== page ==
According to the Mayo Clinic, more women die of heart disease each year than men. The symptoms for heart disease are often different for a woman than a man. These are the symptoms and risk factors every woman needs to know about.
More Than Chest Pain:
Did you know that heart disease is the number one killer of women? Did you know that women often experience symptoms other than chest pain? My grandmother suffered a massive heart attack two years ago and had no noticeable chest pain. When should you be concerned? According to the Mayo Clinic, if you notice any of the following: Sweating, shortness of breath, unusual fatigue, right arm pain, nausea or vomiting, feeling lightheaded or dizzy, pressure or tightness in the chest (often women do not describe chest pain in the same way a man does), and pain in the jaw, abdomen, upper back, neck, and shoulder; these can all be indicators of a heart attack. My grandmother said her back hurt; it felt like a rope was squeezing her, and had no idea it was a heart attack. She almost died.
According to the American Heart Association, “Women can experience a heart attack without chest pressure,…and if you experience any of the symptoms listed, don’t wait more than five minutes before calling for help.” As a woman myself, I think that women are very family oriented and don’t want to trouble anyone with something they think is possibly a flu, or the normal aging process. I have not had heart disease but I did go through cancer. I had a lot of symptoms but always brushed them aside and thought I was overworked, dizzy because I skipped breakfast, and so on… I almost died because I made a thousand excuses for my health. Don’t make the same mistake. Let’s look at some risk factors for heart disease.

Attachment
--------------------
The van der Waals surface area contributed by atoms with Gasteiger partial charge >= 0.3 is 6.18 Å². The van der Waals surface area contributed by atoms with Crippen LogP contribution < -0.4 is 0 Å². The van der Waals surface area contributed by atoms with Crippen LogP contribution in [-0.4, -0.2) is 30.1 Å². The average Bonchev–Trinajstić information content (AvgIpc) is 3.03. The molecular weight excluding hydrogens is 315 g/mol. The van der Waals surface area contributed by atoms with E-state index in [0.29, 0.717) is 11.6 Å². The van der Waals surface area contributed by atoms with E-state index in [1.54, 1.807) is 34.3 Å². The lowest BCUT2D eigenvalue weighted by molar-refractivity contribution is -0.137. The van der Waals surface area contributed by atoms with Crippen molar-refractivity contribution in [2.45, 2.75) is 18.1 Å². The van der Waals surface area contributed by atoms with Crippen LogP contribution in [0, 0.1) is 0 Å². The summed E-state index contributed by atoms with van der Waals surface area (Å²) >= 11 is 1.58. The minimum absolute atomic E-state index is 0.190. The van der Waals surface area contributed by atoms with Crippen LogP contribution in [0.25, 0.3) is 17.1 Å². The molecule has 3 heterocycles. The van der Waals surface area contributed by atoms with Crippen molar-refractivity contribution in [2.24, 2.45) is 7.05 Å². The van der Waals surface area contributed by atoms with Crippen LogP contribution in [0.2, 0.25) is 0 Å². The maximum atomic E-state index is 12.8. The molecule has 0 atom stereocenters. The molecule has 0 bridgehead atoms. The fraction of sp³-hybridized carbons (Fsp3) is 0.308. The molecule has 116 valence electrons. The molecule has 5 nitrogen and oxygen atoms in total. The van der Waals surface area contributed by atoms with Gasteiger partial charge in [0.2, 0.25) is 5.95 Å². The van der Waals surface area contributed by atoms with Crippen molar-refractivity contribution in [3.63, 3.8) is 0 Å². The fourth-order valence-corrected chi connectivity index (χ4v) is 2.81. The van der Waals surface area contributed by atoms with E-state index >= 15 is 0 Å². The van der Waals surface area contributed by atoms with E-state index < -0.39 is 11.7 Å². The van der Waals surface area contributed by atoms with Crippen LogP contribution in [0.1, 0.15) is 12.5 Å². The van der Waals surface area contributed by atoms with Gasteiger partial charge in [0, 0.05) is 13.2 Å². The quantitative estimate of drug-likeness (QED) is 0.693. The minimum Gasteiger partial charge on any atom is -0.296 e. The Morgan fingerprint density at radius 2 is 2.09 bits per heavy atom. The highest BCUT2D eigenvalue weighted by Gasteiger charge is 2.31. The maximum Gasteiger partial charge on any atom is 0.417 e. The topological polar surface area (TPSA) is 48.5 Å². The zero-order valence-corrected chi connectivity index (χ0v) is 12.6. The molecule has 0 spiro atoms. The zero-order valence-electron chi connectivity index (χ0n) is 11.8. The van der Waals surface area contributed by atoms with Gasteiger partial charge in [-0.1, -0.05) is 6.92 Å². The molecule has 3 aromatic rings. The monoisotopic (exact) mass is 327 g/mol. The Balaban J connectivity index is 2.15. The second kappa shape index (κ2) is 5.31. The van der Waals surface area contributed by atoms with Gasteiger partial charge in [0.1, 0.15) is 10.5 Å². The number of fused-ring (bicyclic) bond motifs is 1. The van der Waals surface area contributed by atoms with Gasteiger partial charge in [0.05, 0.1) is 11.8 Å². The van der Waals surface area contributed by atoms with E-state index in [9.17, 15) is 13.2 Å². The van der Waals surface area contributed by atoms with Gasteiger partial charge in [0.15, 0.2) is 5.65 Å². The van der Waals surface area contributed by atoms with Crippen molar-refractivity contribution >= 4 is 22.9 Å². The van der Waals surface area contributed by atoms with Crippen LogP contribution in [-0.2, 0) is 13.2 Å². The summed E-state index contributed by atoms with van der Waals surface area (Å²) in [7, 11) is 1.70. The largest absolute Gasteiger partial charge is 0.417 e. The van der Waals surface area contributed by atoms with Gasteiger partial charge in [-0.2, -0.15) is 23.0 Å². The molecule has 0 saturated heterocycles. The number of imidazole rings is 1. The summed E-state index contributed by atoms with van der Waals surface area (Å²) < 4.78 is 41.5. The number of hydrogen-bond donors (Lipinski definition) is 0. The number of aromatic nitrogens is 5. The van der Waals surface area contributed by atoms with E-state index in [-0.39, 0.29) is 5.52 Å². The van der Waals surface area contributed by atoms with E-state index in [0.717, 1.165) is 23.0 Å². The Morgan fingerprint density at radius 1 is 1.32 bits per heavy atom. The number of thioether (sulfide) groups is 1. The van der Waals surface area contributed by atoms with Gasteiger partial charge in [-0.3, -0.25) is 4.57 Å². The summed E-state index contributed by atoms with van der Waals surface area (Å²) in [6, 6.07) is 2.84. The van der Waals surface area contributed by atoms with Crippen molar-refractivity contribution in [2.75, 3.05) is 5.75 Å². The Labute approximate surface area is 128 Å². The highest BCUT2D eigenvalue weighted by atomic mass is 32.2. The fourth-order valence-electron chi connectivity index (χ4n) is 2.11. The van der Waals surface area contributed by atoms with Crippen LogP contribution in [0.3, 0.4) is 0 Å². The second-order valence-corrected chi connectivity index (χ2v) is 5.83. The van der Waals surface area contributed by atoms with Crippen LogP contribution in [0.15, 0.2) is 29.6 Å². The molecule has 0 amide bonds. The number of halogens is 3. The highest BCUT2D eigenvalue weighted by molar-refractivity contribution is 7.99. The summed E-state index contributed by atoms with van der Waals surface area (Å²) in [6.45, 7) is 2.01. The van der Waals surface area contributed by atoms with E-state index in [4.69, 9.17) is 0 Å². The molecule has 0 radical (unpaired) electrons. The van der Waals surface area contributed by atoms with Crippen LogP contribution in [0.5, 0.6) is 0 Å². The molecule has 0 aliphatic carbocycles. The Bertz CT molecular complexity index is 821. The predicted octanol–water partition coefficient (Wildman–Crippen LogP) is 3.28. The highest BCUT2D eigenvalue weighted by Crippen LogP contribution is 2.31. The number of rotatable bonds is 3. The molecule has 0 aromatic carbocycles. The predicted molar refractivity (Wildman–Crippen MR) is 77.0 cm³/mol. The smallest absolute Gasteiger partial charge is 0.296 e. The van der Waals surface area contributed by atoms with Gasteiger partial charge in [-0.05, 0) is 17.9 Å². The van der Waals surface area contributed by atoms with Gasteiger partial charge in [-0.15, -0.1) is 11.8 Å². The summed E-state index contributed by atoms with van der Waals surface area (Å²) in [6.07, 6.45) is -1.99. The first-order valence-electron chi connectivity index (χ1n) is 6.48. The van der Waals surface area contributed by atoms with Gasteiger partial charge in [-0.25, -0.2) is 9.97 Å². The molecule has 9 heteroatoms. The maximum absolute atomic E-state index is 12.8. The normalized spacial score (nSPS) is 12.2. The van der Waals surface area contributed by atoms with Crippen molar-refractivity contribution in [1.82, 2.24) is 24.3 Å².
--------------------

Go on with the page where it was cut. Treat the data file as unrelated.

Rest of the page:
So you try to live a healthy lifestyle? Maybe you don’t think you’re at risk for heart disease? You may be surprised. The Mayo Clinic says that there are multiple factors that can increase a woman’s chance of developing heart disease. These risks include stress and depression (stress really can kill), low levels of estrogen after menopause increase the risk of micro -vascular disease, high blood pressure, high cholesterol smoking (more so in women than in men), diabetes, metabolic syndrome, pregnancy complications, lack of physical activity, and family history all can contribute to an increased risk of heart disease. That’s a lot to worry about isn’t it? Well, here’s the good news; there are ways you can decrease your risk, starting today.
Decrease Your Risk:
There are many things you can do to decrease your risk of heart disease. The most important thing you can do is don’t smoke or quit as quickly as you can. After one year of being smoke free, your risk of heart disease is cut in half. Learn to let go of stress; do whatever it takes, learn to say no, try yoga, get a therapist if you have to, but get rid of the stress and worry. Also, try to maintain a healthy weight. Our society is so caught up in looking perfect that it isn’t just obesity that’s a problem. Many women are underweight and not eating in a healthy manner. If you don’t exercise, The American Heart Association says that just 30 minutes of walking per day can lower your risk of heart disease and stroke. Eat a healthy diet. Cut out fats and sugars. Report any health issues to your doctor, no matter if they seem insignificant to you. I cannot stress that enough ladies! I know you’re tough and take care of everyone else, but if you have a heart attack; you won’t be taking care of anyone! Also, know your family history and let your doctor know if you are at a higher risk.
You can watch a simulation of a heart attack here. It shows what’s happening to your heart when the oxygen supply is cut off. It’s not a real person’s heart, don’t worry.